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Professor Michael Gordon is an expert in UK constitutional law at University of Liverpool Law School
There is extreme uncertainty about what happens after the rejection of the Prime Minister’s Brexit deal. Given the incredibly heavy defeat by a margin of 230 votes, this current version of the withdrawal agreement and declaration on the future relationship will clearly need to be altered if it is to gain the support of a majority in the House of Commons. The scale of the defeat shows it was a significant miscalculation for the PM to delay the original vote scheduled for 11 December 2018 until January, which has meant the government has lost over a month which could have been used to develop a credible ‘plan B’.
But the essential framework of the withdrawal agreement is actually very difficult to change – the EU is firmly resisting reopening negotiations, and even if the political crisis in Westminster did prompt some discussion of changes to, for example, the duration of the backstop, the essential framework of the current deal, providing for a transition period, a settlement on citizens’ rights and the UK’s financial obligations, would probably form much of the basis of any other compromise. So the deal and the government may be severely wounded, but this would probably still provide the technical basis for a modified negotiated exit deal with the EU, which looks set to be subject to a further Commons vote on 29 January.
It’s almost impossible to predict what happens next, because there is no single option which clearly attracts the support of MPs in the House of Commons. After a large defeat on a major policy issue, it was inevitable that the opposition would move a vote of no confidence in the government. If successful, that would have triggered a 14 day period in which either the current PM would resign, try to regain the confidence of the Commons, or a new government might be formed. If none of these things had happened, we would move on to a new general election.
Yet this first vote of confidence was won by Theresa May’s government, because the PM’s own party and her minority partners the DUP would prefer to reject the withdrawal deal but keep the government in office, in the hope that we reach 29 March 2019 and leave the EU without a deal. With her position confirmed for now, the PM will need to try to develop an alternative exit plan, although there is no barrier to further votes of no confidence being moved by the opposition if the PM’s attempts to find a deal fail.
There are a number of ways May might now proceed, perhaps holding indicative votes in the Commons to see what outcome a majority would support, or seriously negotiating with the opposition, which would almost certainly mean a shift in the exit deal from a backstop to a permanent customs union, which is Labour’s preferred basis for a future relationship with the EU. The PM has now opened up to cross-party talks, but this has come very late in the day, given she leads a precarious minority government, and there has already been disagreement about how to implement the referendum for a number of years.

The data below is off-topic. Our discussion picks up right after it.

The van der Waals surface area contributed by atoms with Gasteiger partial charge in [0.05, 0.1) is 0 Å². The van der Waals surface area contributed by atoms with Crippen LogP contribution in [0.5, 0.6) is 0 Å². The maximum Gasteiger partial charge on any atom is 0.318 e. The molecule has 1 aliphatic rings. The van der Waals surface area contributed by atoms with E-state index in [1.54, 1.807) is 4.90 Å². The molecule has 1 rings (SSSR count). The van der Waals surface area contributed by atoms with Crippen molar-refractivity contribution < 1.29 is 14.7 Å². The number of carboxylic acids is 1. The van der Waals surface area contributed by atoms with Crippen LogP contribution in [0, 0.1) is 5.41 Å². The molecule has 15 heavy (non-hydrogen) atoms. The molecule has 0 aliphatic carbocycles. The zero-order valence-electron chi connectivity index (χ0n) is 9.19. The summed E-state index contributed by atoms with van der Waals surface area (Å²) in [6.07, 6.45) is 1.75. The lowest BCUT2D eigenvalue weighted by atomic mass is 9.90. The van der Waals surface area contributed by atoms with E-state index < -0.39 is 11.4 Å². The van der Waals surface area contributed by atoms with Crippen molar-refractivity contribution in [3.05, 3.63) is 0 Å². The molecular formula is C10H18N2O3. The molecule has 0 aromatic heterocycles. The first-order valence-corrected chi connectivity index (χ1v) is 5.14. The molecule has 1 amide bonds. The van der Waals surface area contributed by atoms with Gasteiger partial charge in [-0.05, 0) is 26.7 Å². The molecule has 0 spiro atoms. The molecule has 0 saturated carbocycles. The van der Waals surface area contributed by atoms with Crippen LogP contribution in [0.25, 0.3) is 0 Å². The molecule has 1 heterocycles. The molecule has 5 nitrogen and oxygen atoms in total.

A second referendum might be a further option to break the parliamentary impasse, but this would need new legislation which would take more time, inevitably requiring an extension of the Art 50 exit process, and delaying the date of withdrawal past March. It’s not yet clear that there is a majority in the Commons in favour of another referendum, and it’s even less clear what options would appear on the ballot in that referendum, as there are multiple options – leaving with no deal, leaving with the PM’s deal, and remain – all supported by different groups of MPs. To delay the process to hold a referendum would need the agreement of the EU, but there are external constraints too – the next round of European Parliament elections are in late May, with the new Parliament reconvening at the start of July, and delaying UK exit past these dates would create legal and political complications regarding whether the UK should be electing new MEPs.
A further referendum could also potentially lead to a result conflicting with that of the 2016 referendum. Brexit has already been an incredibly divisive process, and the potential for competing referendum outcomes – in 2016 for leave, then subsequently for remain – could alienate those voters who felt their initial choice had been overturned. We are in a broader period of democratic uncertainty in the UK, and it’s not clear that a second referendum offers a way to break through the current disagreement, because whatever the result, the status of the decision reached will be the subject of yet more political dispute.
Fundamentally, the current default option as matter of domestic and EU law is the UK leaving the EU without a deal on 29 March 2019, unless there is some other intervention – perhaps the biggest risk now, after May’s deal has been defeated, is that the UK will sleepwalk into a no deal Brexit. Leaving the EU in this unmanaged way would create huge uncertainty, and represent a massive failure of government.
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